City Report Finds Health Dept. Problems
Records missing for 30 homes with lead problems. Funding, staff reductions an issue.
A 50-page report from the City of Milwaukee Health Department examines the city’s Childhood Lead Poisoning Prevention Program. Released Thursday afternoon, the report gives a frank assessment of the successes and challenges of the program that the department itself bills as “deficient.”
Buried on page 31 of the report is the admission that from 2015 to 2017, of the 32 children that received chelation therapy, a special medical procedure for those that record dangerous blood lead levels of 45 micrograms per deciliter or above, two were released to homes that were never investigated or abated. Remediation steps have since been taken by the department.
Of the 320 homes that were supposed to have received an environmental investigation during that period to determine the source of lead, the city has so far found no records that 30 of them were ever investigated. Even in cases where an electronic record exists, 119 homes lack a paper record that an assessment was initiated. The report notes that this portion of the investigation is still ongoing. Mayor Tom Barrett said that the primary belief is that this is a matter of “inadequate documentation.” Investigations are required by the state when blood lead levels are recorded at 20 micrograms per deciliter or above.
An audit of the 519 cases of children testing positive for elevated blood lead levels of 20 micrograms per deciliter or above from 2015 to 2017 found 26 cases that the department flagged for additional follow-up. Action on those cases is underway.
The report comes after Barrett made the announcement January 12th that Health Commissioner Bevan K. Baker resigned and that his administration had recently become aware of serious issues with the program. The city has sent over 6,000 letters to potentially affected families, with 134 calls from families and 47 clinic visits occurring as a result. The Common Council opened an investigation into the matter and held a four-hour-long hearing on January 17th. A subsequent hearing on the matter is expected later this week.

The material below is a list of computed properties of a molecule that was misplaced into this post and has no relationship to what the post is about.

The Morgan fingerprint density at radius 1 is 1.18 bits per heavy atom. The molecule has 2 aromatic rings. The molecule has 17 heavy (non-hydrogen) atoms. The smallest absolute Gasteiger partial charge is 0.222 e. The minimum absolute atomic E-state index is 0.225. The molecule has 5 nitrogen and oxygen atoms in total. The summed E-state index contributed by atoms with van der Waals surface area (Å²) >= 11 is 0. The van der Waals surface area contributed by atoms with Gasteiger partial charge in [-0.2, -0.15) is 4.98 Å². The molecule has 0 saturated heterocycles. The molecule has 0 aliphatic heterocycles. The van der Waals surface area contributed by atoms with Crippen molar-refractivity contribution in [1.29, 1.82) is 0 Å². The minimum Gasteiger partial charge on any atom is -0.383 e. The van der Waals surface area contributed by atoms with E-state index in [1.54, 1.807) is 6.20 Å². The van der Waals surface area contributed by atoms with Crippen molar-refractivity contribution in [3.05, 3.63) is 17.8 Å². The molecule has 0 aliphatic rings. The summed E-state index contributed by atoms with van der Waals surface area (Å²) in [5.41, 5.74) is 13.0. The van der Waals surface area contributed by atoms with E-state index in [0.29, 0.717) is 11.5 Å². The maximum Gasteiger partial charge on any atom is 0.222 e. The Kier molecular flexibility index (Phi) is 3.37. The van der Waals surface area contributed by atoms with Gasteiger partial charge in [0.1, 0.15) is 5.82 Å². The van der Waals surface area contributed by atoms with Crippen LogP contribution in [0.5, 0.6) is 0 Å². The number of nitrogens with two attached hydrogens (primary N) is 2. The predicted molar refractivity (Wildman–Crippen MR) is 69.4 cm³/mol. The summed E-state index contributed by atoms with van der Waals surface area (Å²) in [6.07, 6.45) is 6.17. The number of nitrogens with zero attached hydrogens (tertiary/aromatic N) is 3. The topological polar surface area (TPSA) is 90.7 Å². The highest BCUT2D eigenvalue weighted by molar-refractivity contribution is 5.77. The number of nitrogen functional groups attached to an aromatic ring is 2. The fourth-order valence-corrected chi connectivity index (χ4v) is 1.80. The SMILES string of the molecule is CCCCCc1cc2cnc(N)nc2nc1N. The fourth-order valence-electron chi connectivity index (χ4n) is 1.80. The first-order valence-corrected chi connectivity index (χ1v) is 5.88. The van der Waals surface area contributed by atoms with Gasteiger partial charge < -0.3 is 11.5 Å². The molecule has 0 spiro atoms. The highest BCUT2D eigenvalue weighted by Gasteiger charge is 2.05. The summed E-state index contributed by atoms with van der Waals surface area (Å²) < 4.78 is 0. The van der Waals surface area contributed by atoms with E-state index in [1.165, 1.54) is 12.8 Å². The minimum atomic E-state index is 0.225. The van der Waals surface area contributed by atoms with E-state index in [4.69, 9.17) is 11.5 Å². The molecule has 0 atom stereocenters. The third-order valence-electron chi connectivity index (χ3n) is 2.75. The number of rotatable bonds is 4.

The city receives approximately 3,000 annual cases from health care providers that show blood lead levels above five micrograms per deciliter in Milwaukee children. Lead in the bloodstream can affect the development of the brain and nervous system. Children under the age of six and pregnant women are particularly vulnerable.
The report indicates the city has made great strides in reducing the number of children testing positive for elevated blood lead levels, dropping from 31.9 percent of tested children under six years of age having a level of 10 micrograms per deciliter or above in 1997 to 3.3 percent in 2017. However, the report shows that progress has basically been flat since 2013. During this period of stagnation, the number of full-time employees assigned to the program has been cut nearly in half to 20 due to a decline in funding.
Funding for the program, much of which comes from federal and state grants, has declined substantially in recent years. Barrett said the program had a budget of approximately $6 million in 2009, while the 2018 budget is barely over $3 million, largely due to less money received in federal grants, and declining shared revenue from the state. Barrett said the city must now grapple with its severely constrained revenue sources to find ways to fund the program locally if grant funding levels don’t increase.
The report recommends a series of program improvements ranging from implementing a new records system and creating a frequent audit schedule to filling open positions, modifying job descriptions and streamlining the chain of command in the Health Department. The report recommends a number of changes to how the program itself is administered.
A series of graphs and charts in the report show that elevated blood lead levels are most commonly found in the city’s most impoverished zip codes, including 53205, 53206, 53208, 53210, 53212 and 53215. Those zip codes include many of the city’s oldest homes, most of which were at some point painted with lead paint and also have lead laterals.
At a Monday evening press conference, Barrett acknowledged that a personnel investigation is still underway. He said “there have been some percussions,” before declining to comment further, citing the advice of the City Attorney’s office.
At the press conference, the mayor pledged to continue to inform the public “as quickly as possible,” as more information becomes available.
The report was submitted to the Mayor and Common Council Monday by Health Department Director of Disease Control and Environmental Health Angela Hagy.
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